The system bus 540 can be any of several types of bus structure including a memory bus or memory controller, a peripheral bus, and a local bus using any of a variety of commercially available bus architectures. The system memory includes read only memory (ROM) 550 and random access memory (RAM) 560. A basic input/output system (BIOS), containing the basic routines that help to transfer information between elements within the computer 510, such as during start-up, is stored in ROM 550. The computer 510 further includes a hard disk drive 570, a magnetic disk drive 580, e.g., to read from or write to a removable disk 590, and an optical disk drive 600, e.g., for reading a CD-ROM disk 610 or to read from or write to other optical media. The hard disk drive 570, magnetic disk drive 580, and optical disk drive 600 are connected to the system bus 540 by a hard disk drive interface 620, a magnetic disk drive interface 630, and an optical drive interface 640, respectively. The drives and their associated computer-readable media provide nonvolatile storage of data, data structures, computer-executable instructions, etc. for the server computer 510. Although the description of computer-readable media above refers to a hard disk, a removable magnetic disk and a CD, it should be appreciated by those skilled in the art that other types of media which are readable by a computer, such as magnetic cassettes, flash memory cards, digital video disks, Bernoulli cartridges, and the like, can also be used in the exemplary operating environment. A number of program modules can be stored in the drives and RAM 560, including an operating system 650, one or more application programs 660, other program modules 670, and program data 680.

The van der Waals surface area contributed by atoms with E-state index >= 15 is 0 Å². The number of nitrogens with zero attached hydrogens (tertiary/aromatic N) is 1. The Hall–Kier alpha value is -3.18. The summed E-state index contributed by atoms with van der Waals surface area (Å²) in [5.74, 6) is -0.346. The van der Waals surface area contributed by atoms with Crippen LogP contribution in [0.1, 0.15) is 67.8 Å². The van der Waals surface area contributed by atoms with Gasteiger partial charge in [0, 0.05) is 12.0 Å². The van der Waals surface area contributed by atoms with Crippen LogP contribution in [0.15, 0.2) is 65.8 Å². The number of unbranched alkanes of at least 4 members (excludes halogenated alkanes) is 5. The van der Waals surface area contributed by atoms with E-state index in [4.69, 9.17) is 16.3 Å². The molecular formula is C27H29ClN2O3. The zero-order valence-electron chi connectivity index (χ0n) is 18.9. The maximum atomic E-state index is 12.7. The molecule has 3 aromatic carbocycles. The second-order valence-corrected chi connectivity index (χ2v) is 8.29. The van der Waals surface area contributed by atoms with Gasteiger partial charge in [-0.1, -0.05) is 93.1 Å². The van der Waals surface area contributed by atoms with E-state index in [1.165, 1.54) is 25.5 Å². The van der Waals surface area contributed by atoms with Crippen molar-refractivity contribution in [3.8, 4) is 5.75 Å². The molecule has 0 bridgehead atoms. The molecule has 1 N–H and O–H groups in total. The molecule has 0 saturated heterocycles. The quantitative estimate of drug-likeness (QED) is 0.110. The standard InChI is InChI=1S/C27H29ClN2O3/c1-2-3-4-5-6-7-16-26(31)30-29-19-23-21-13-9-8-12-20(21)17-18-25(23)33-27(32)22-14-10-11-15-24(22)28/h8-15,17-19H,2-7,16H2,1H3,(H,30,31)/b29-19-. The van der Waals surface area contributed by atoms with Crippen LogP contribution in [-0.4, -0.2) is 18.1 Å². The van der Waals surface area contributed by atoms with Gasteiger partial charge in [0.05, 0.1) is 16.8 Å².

A user interface provides an interface through which the central server 25 can be directly programmed or accessed. The user interface can, for example, be an alphanumeric keyboard 690 and mouse 700. Other input devices (not shown) can include a microphone, joystick, game pad, satellite dish, scanner, or the like. These and other input devices are often connected to the processing unit 520 through a serial port interface 710 that is coupled to the system bus 540, but can be connected by other interfaces (not shown), such as a parallel port, game port or a universal serial bus (USB). A monitor 720 or other type of display device is also connected to the system bus 540 via an interface, such as a video adapter 730. In addition to the monitor 720, computers typically include other peripheral output devices (not shown), such as speakers and printers.
The computer 510 can operate in a networked environment using logical connections to one or more remote computers, such as a remote server or client computer 740. The remote computer 740 can be a workstation, a server computer, a router, a peer device or other common network node, and typically includes many or all of the elements described relative to the computer 510, although only a memory storage device 750 has been illustrated in